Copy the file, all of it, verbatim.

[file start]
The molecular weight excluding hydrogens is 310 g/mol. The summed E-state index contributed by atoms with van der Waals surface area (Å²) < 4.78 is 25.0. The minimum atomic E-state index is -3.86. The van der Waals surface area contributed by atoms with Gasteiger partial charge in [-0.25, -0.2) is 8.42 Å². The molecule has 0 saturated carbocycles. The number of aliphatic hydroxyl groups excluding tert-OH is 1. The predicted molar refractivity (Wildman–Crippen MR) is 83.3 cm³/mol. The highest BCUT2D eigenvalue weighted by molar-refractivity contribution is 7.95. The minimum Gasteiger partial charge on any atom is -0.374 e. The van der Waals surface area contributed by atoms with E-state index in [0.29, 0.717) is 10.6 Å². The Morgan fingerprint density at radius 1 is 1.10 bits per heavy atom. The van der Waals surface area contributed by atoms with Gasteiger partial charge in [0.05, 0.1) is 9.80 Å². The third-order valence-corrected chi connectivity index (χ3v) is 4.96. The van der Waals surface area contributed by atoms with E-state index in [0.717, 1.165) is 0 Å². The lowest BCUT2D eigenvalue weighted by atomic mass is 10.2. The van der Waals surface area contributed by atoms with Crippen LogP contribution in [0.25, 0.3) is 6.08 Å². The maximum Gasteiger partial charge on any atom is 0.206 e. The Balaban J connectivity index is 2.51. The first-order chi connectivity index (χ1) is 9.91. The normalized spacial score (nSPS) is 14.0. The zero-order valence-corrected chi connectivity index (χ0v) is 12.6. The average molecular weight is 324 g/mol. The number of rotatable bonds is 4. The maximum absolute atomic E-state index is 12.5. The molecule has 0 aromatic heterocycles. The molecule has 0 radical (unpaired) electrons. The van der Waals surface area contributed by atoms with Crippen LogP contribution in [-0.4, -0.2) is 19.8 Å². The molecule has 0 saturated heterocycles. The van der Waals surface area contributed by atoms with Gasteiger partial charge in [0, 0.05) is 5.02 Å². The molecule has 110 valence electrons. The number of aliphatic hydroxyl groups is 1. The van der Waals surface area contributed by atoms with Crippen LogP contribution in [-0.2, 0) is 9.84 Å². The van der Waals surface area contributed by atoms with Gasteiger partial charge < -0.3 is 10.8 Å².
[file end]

The molecular weight excluding hydrogens is 310 g/mol. The summed E-state index contributed by atoms with van der Waals surface area (Å²) < 4.78 is 25.0. The minimum atomic E-state index is -3.86. The van der Waals surface area contributed by atoms with Gasteiger partial charge in [-0.25, -0.2) is 8.42 Å². The molecule has 0 saturated carbocycles. The number of aliphatic hydroxyl groups excluding tert-OH is 1. The predicted molar refractivity (Wildman–Crippen MR) is 83.3 cm³/mol. The highest BCUT2D eigenvalue weighted by molar-refractivity contribution is 7.95. The minimum Gasteiger partial charge on any atom is -0.374 e. The van der Waals surface area contributed by atoms with E-state index in [0.29, 0.717) is 10.6 Å². The Morgan fingerprint density at radius 1 is 1.10 bits per heavy atom. The van der Waals surface area contributed by atoms with Gasteiger partial charge in [0.05, 0.1) is 9.80 Å². The third-order valence-corrected chi connectivity index (χ3v) is 4.96. The van der Waals surface area contributed by atoms with E-state index in [0.717, 1.165) is 0 Å². The lowest BCUT2D eigenvalue weighted by atomic mass is 10.2. The van der Waals surface area contributed by atoms with Crippen LogP contribution in [0.25, 0.3) is 6.08 Å². The maximum Gasteiger partial charge on any atom is 0.206 e. The Balaban J connectivity index is 2.51. The first-order chi connectivity index (χ1) is 9.91. The normalized spacial score (nSPS) is 14.0. The zero-order valence-corrected chi connectivity index (χ0v) is 12.6. The average molecular weight is 324 g/mol. The number of rotatable bonds is 4. The maximum absolute atomic E-state index is 12.5. The molecule has 0 aromatic heterocycles. The molecule has 0 radical (unpaired) electrons. The van der Waals surface area contributed by atoms with Crippen LogP contribution in [-0.4, -0.2) is 19.8 Å². The molecule has 0 saturated heterocycles. The van der Waals surface area contributed by atoms with Gasteiger partial charge in [0, 0.05) is 5.02 Å². The molecule has 110 valence electrons. The number of aliphatic hydroxyl groups is 1. The van der Waals surface area contributed by atoms with Crippen LogP contribution in [-0.2, 0) is 9.84 Å². The van der Waals surface area contributed by atoms with Gasteiger partial charge < -0.3 is 10.8 Å².